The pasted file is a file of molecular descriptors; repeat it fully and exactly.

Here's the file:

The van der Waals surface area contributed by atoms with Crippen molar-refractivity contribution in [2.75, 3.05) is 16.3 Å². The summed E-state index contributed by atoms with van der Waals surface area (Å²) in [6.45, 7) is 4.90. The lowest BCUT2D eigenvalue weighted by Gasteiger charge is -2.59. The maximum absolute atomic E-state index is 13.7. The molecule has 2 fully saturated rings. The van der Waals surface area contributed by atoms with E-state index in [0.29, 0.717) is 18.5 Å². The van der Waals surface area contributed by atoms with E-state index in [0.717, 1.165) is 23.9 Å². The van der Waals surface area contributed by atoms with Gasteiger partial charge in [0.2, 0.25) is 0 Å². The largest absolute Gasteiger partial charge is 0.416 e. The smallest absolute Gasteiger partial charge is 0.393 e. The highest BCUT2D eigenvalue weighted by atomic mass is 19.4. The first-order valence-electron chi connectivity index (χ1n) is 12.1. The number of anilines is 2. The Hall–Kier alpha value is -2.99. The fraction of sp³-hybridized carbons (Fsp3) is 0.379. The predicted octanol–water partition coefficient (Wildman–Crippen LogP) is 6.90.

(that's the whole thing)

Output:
The van der Waals surface area contributed by atoms with Crippen molar-refractivity contribution in [2.75, 3.05) is 16.3 Å². The summed E-state index contributed by atoms with van der Waals surface area (Å²) in [6.45, 7) is 4.90. The lowest BCUT2D eigenvalue weighted by Gasteiger charge is -2.59. The maximum absolute atomic E-state index is 13.7. The molecule has 2 fully saturated rings. The van der Waals surface area contributed by atoms with E-state index in [0.29, 0.717) is 18.5 Å². The van der Waals surface area contributed by atoms with E-state index in [0.717, 1.165) is 23.9 Å². The van der Waals surface area contributed by atoms with Gasteiger partial charge in [0.2, 0.25) is 0 Å². The largest absolute Gasteiger partial charge is 0.416 e. The smallest absolute Gasteiger partial charge is 0.393 e. The highest BCUT2D eigenvalue weighted by atomic mass is 19.4. The first-order valence-electron chi connectivity index (χ1n) is 12.1. The number of anilines is 2. The Hall–Kier alpha value is -2.99. The fraction of sp³-hybridized carbons (Fsp3) is 0.379. The predicted octanol–water partition coefficient (Wildman–Crippen LogP) is 6.90.